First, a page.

36,590
    10,266
    686
    Nov 27, 2012
    SW Michigan
    My Coop
    Weasels can get thru chain link and chicken wire...and they eat at the neck mostly just drinking blood.

    I like to feed a 'flock raiser' 20% protein crumble to all ages and genders, as non-layers(chicks, males and molting birds) do not need the extra calcium that is in layer feed and chicks and molters can use the extra protein. Makes life much simpler to store and distribute one type of chow that everyone can eat. I do grind up the crumbles (in the blender) for the chicks for the first week or so.

    The higher protein crumble also offsets the 8% protein scratch grains and other kitchen/garden scraps I like to offer. I adjust the amounts of other feeds to get the protein levels desired with varying situations.

    Calcium should be available at all times for the layers, I use oyster shell mixed with rinsed, dried, crushed chicken egg shells in a separate container.

    Animal protein (mealworms, a little cheese - beware the salt content, meat scraps) is provided during molting and if I see any feather eating.
     
  7. BBQJOE

    BBQJOE Chillin' With My Peeps

    1,343
    276
    176
    Sep 25, 2015
    Void where prohibited.
    Sometimes chickens just up and die. Their flock mates will try to eat them. It doesn't necessarily mean they killed it though.
     
  8. Mrs. K

    Mrs. K Overrun With Chickens

    4,878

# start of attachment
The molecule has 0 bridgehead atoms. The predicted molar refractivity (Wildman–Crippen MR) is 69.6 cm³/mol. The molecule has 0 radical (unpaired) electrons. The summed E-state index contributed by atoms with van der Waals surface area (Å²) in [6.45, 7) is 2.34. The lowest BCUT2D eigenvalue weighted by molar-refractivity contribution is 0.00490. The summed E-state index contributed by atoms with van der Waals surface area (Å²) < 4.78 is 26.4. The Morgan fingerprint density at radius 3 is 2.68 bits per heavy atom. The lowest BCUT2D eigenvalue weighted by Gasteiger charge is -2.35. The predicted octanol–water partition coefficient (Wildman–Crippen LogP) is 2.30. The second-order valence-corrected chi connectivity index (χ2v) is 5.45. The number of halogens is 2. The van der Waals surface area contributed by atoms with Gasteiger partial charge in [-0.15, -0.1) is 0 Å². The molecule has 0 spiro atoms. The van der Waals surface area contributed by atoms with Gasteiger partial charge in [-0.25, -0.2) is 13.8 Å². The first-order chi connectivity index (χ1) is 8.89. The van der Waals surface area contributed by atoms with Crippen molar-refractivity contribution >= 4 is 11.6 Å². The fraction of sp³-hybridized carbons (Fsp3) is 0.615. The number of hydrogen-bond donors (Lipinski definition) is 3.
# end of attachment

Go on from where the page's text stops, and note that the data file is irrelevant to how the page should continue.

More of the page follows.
1,581
    366
    Nov 12, 2009
    western South Dakota
    A dead chicken will not bleed. That does sound like a weasel to me, but usually they get in, they kill a lot! Did you see blood on the other chickens?

    I have hay, if I know it is going to snow, I pitch it up into a mini hay stack, after the snow, I just pitch it on top of the snow, and the flock comes right out.

    Mrs K
     
  9. oldhenlikesdogs

    oldhenlikesdogs Let It Snow Premium Member

    18,195
    6,899
    496
    Jul 16, 2015
    central Wisconsin
    Didn't ever think about doing it that way, I just go out after the snow and shovel than use a pitch fork to pull the hay up and fluff it, your way sounds smarter.
     
  10. azygous

    azygous True BYC Addict

    10,754
    4,152
    501
    Dec 11, 2009
    Colorado Rockies
    About a year or so ago, there was a post on one of the forums very, very similar to yours. The OP swore up and down that the chicken was killed by the others and that the coop and run was just as it always was, with no sign of any way a predator could have gotten in. Thankfully, the OP was very receptive to the multiple suggestions that urged them to set up a game cam in the exact spot where the dead chicken was discovered.

    Much to the surprise of the OP, the camera showed a raccoon entering through a very tiny crack where coop and run abutted, and the raccoon proceeded to kill another chicken in that exact spot, all captured graphically.

    I've spent six years on these forums and almost always it's a predator responsible for the bloody death of a chicken. It almost never happens that chickens kill each other in the fashion you are describing. So many predators can collapse their bodies to squeeze through the smallest cracks to gain entry. And owls are very good at this also, folding up into a torpedo shape to fly through the narrowest of openings.

    If you can borrow a game cam from a friend, it would be a big help. Or just go over your structures very carefully from the very bottom of the fence to the top where fencing and walls meet the roof. And you would do well to attach half inch hardware cloth around the lower three or four feet of your run if it's unmodified chain link, sinking it down into the soil several inches angled outward.
     
    1 person likes this.

BackYard Chickens is proudly sponsored by